Super funds may soon have to display industry average fund performance and fees on their MySuper product dashboards.

Speaking at the AIST ASI conference in Alice Springs, Alex Purvis, senior manager for superannuation at ASIC, revealed consumer testing of the proposal had proved popular and that the Treasury would now decide on whether to require this in future.

The averages would come from information collected by APRA on MySuper funds.

Consumer testing of MySuper product dashboards has also found the public likes to see a 50/50 probability figure of funds estimated return rate over CPI.

This will disappoint many in the industry who felt that mandating a greater certainty of return, such as 70 per cent, would lead to better decision making by members.

“The consumers really liked it, as it showed them nothing is certain,” said Purvis, who reasoned a 50/50 probability was an easier calculation for the public to make.

Purvis also spoke candidly to delegates on the topic of portfolio holdings disclosure. She revealed the regime maybe more pragmatic than the original proposals.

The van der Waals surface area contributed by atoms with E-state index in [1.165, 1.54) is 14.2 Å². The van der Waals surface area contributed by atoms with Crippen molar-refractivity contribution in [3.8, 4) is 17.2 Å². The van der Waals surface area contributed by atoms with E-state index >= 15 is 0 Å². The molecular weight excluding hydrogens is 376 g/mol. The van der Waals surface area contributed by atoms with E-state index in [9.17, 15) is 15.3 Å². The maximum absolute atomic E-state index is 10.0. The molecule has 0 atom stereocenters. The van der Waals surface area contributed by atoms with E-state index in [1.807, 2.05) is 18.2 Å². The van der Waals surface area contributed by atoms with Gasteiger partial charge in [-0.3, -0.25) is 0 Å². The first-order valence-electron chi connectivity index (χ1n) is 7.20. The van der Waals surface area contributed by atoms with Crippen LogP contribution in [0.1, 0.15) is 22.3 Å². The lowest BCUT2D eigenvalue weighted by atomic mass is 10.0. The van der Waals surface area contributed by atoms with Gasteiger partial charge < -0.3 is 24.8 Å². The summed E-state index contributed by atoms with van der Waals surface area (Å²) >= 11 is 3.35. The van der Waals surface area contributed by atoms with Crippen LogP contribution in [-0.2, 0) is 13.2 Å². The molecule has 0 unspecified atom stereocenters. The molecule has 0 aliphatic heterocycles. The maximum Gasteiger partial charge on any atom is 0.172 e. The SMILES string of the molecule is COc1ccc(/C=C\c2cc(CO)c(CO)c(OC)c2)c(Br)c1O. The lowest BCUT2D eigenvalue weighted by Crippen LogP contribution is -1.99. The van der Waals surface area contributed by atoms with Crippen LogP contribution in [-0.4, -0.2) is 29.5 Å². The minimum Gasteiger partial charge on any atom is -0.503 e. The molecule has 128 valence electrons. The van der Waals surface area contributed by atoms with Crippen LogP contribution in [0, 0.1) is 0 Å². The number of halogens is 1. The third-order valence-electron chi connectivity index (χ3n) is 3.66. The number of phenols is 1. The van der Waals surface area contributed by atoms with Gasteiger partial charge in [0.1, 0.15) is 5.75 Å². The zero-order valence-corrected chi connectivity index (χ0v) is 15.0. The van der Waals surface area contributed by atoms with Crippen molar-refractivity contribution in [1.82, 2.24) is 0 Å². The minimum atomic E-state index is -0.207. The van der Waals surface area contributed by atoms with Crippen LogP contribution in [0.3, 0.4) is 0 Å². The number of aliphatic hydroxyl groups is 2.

“The fact that there is a materiality threshold discussion by government shows what they are thinking,” said Purvis, who added it was ASIC’s belief that this might prove inconsistent as for some funds revealing the value of large unlisted assets could be the biggest challenge, rather than revealing the smallest, most granular holdings.

In answer to questions from delegates she conceded that fund’s complaint of the cost of the disclosure was a “valid point”.

It is the preference of ASIC, that fund managers of pooled investment schemes should be required to disclose holdings – the so called ‘one level down approach’, so costs could be shared across, schemes, fund managers and custodians.

When questioned about the worth of portfolio holdings disclosure, Purvis admitted there was a leap of faith needed to believe that it would prove worthwhile.

ASIC does not expect portfolio holdings to be primarily used by members, but by the media and ratings agencies, who would then present targeted information to the public.

 

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